Although the thought of the final judgment is not explicitly mentioned in this verse, it certainly underlies it! For why would he counsel us to be aware of the end, if death were merely the annihilation of body and soul? The preacher tells us in the closing chapters,

Follow the ways of your heart and whatever your eyes see, but know that for all these things God will bring you to judgment.Ecclesiastes 11:9

Death is not the end. There will be a calling to account before the supreme Judge of heaven and earth. And he will pass sentence on what we have accomplished "under the sun," on everything we have said or done on this earth. He will do that not according to some unknown law book, but according to the ten words of the covenant which he has given us. Consequently, one who lives his life out of that perspective will strive to "fear God and keep his commandments." He will offer himself as a living sacrifice of thankfulness to the Father through the Son in the fellowship of the Spirit.

Keep in mind that we have to look at this text through the window of the entire book. The Preacher was a child of Abraham, an heir of the promises of God. Also in his heart God had put eternity so that he longed for the coming city, the city with foundations, whose Builder and Maker is God. He sees, above all, the necessity for the promised Messiah to come and make all things new. That's evident throughout this book when the Preacher asks not "how" the change will come about, but "who" will accomplish it. Without the promised Messiah everything will remain futile. Ecclesiastes is a passionate cry for the Man who is wiser than Solomon. That's why the author has seen everything so clearly. From out of this world the city which endures forever will never be established. It must come from above the sun, from God.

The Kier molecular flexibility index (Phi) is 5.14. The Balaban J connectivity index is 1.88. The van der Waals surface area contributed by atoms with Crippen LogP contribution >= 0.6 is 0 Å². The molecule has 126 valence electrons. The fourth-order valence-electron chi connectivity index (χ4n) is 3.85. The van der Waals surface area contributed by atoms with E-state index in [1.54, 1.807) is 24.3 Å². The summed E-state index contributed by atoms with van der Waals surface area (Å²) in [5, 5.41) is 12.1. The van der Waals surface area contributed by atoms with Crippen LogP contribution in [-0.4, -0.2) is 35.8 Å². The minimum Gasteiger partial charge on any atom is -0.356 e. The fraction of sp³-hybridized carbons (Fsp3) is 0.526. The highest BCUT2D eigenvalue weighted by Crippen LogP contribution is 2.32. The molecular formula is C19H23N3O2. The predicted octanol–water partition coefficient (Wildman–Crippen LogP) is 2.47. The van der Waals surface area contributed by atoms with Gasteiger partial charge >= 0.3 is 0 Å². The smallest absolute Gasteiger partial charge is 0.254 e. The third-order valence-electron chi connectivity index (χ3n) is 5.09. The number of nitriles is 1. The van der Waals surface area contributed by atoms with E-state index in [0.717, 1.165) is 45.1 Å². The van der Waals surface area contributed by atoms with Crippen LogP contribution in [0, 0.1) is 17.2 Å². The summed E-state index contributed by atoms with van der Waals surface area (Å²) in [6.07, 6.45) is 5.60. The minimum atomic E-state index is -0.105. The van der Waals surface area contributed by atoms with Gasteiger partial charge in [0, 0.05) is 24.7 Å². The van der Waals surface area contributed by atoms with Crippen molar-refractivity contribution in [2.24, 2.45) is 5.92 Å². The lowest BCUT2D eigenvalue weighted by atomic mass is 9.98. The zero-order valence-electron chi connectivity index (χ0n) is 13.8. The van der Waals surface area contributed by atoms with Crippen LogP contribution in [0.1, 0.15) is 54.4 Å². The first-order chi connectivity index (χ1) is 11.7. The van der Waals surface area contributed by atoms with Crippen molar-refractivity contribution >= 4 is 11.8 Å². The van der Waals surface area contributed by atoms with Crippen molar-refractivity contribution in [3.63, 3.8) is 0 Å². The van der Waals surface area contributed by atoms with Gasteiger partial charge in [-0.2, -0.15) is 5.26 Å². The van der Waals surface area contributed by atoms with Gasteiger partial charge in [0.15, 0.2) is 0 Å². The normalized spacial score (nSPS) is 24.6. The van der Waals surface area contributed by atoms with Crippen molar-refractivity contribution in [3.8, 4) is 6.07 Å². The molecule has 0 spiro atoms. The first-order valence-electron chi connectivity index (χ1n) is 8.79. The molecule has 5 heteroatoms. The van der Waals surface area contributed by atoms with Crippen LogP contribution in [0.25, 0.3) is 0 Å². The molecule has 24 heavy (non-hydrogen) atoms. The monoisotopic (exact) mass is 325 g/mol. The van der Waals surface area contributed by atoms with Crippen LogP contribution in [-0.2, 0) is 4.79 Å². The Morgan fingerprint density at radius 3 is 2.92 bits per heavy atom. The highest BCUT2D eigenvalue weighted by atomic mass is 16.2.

This proverb remains pertinent for our life in the covenant as well. We are on the same path of God's salvation as the Preacher, only we are much further along. We live after the fullness of time for which the Preacher longed. Yes, there are still similarities between our time and his. We also groan inwardly as we wait for adoption as sons, the redemption of our bodies. Nevertheless, because greater grace has been revealed to us, we are called to live in an even greater awareness of the coming judgment. For the New Testament "Israel of God," how much more meaningful are the words "Better is the day of death..." What the Old Testament church saw dimly, we see in the full brightness of the noonday sun. Jesus Christ is the "firstborn from the dead." He has taken away the sting from death. Death does not represent loss for us, but everlasting gain. On our deathbed we are closer to the full redemption of Christ Jesus than when we lie in our crib. As full as he fills the cup of life while we travel toward the city with foundations, our covenant God keeps the best wine till last. He makes the end of a thing better than its beginning.